Smoke signals: Council passes part of pot resolution
City Council passed a resolution to ask the General Assembly to revisit marijuana laws and give consideration to decriminalization in a 3-2 vote Monday night, but backed off the rest of a measure that would have made enforcement of pot possession a low priority for police.
In a packed Council chamber, judging from applause levels, it appeared supporters of the resolution were in the majority, but the first six citizens to speak about the issue opposed it. One cited an addiction to pot for 17 years. Former Jefferson Area Tea Party chair Carol Thorpe urged councilors to support police and leave enforcement to the professionals– rather than instructing police Chief Tim Longo to not enforce the law as they did with Occupy Charlottesville protesters in Lee Park.
And city resident Naomi Roberts declared, "Charlottesville will become the city of potheads and bring more drug lords."
Civil rights attorney Jeffrey Fogel called the war on drugs "a massive and colossal failure," and suggested an ordinance in which Council prohibited the use of pot– and made sure no one goes to jail if convicted.
City Manager Maurice Jones pointed out that of 5,040 arrests police made last year, 113 of them were for marijuana possession.
"We don't spend a lot of resources on enforcing possession laws," Police Chief Tim Longo told the councilors, but said that wasn't a conscious prioritization.
His concerns were as a parent, and he cited a recent Partnership for a Drug Free America survey that found the number of teens who'd smoked pot in 2011 increased and the number of heavy-pot-smoking teens had jumped 80 percent.
Tom von Hemert with Offender Aid and Restoration noted that the National Association of Drug Courts opposed decriminalization. "The use of marijuana is very hard to give up," he said.
Ross Carew, assistant director of OAR, said, "The folks convicted [on marijuana charges] were second only to domestic violence in the risk of recidivism," and that convicted pot possessors had a 42 percent reconviction rate.
"This has been the cause of some heartburn and sleepless nights," said Councilor Kathy Galvin, the mother of 16- and 20-year-old sons."What does this say to school children?" she asked.
Galvin challenged the part of the resolution that said enforcement was a burden on police and that the health risks of marijuana were benign. She cited scientific evidence linking pot smoking and schizophrenia and noted that reefer holds 50 to 70 percent more carcinogens than cigarettes, raises the heart rate, and causes people to experience more health problems and miss more work.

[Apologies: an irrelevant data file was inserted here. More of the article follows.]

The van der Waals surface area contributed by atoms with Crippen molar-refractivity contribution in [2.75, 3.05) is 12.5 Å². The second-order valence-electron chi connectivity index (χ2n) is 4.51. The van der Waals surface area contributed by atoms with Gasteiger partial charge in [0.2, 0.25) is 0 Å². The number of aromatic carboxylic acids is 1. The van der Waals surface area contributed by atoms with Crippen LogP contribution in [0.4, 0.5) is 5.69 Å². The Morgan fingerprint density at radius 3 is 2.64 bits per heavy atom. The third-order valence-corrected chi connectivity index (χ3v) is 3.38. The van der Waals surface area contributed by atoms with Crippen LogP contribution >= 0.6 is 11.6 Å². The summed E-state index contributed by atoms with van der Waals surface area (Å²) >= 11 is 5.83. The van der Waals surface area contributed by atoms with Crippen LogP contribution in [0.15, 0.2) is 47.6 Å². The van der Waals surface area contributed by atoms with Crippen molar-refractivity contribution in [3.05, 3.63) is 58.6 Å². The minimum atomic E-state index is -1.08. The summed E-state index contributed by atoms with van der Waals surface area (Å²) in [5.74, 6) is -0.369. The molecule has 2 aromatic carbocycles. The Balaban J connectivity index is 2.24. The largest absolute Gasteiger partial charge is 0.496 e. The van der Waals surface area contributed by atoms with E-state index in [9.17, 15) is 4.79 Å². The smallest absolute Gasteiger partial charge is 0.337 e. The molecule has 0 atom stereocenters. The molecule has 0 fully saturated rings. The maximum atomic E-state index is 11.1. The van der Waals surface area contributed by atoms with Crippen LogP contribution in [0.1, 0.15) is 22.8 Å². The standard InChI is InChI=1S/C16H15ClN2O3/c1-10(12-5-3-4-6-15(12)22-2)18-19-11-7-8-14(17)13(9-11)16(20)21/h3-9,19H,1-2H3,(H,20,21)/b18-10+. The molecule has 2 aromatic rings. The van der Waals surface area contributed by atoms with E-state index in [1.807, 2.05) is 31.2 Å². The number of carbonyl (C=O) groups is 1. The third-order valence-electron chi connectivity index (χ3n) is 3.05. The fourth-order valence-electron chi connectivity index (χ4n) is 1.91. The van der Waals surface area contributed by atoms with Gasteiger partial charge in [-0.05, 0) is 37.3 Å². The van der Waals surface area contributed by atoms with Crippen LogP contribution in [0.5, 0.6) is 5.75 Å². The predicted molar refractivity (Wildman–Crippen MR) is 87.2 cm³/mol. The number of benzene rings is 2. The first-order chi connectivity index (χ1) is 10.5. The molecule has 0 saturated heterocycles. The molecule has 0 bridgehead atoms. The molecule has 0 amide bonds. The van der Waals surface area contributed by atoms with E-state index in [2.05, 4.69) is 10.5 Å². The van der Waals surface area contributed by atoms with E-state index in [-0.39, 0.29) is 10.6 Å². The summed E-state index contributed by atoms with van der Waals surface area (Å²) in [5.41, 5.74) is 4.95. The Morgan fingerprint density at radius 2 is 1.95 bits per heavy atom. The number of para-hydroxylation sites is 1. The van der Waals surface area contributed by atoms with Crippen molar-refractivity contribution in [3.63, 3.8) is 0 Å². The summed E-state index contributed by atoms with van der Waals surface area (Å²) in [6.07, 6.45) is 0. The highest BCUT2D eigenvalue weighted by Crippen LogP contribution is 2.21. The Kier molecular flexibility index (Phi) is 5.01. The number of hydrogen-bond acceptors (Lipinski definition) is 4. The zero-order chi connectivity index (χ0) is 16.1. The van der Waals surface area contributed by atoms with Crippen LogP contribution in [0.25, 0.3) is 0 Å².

She described the resolution as being only symbolic, and said, "Council is being used as a bully pulpit."
Mayor Satyendra Huja joined Galvin in voting against the resolution, relying, he said, on local experts who said long-term use can lead to addiction and produce psychosis. "More importantly," he said, "what kind of message are we sending to children?"
Councilors Dave Norris and Dede Smith supported the resolution.
Norris quoted a report from the Global Commission on Drug Policy, a panel that included former UN Secretary General Kofi Annan and former Secretary of State George Schultz: "Political leaders and public figures should have the courage to articulate publicly what many of them acknowledge privately: that the evidence overwhelmingly demonstrates that repressive strategies will not solve the drug problem, and that the war on drugs has not, and cannot, be won."
He also told a story about his uncle, who suffered from cancer, and his grandmother obtained marijuana for him, but worried about scoring dope. "What's the appropriate sentence for my grandmother?" he asked.
Smith questioned the penalties for people caught with small amounts of marijuana that include loss of driving privileges for six months. "People's lives are impacted by a very small amount [of marijuana] they imbibe on occasion," she said.
"If it were legal, we'd have much more control," added Smith. "Because we don't, it's a black market."
Councilor Kristin Szakos was the swing vote on the resolution. She voiced concerns about racial disparity among those arrested and said they were four times more likely to be African American. She said she favored decriminalization, but had concerns about other parts of the resolution.
Szakos said she would support the final paragraph on the resolution, which asks the governor and General Assembly to revisit sentencing guidelines for simple possession and give consideration to state bills that would decriminalize, legalize, or regulate marijuana like alcohol.
"That would take it out of the criminal field and put it in public health," she said.
After that version of the resolution passed, Naomi Roberts said, "I'm not surprised they passed it. They're so liberal."
And Fogel reminded that Pat Robertson now favors legalization of pot. Said Fogel, "I think the time is long overdue to make a change."
Correction May 8: Dave Norris' ill relative was misidentified in the original version.
Clarification May 8: The Partnership for a Drug-free America survey that claims an 80 percent increase for teen pot smokers refers to heavy smokers and it's a number that rose from 5 percent to 9 percent.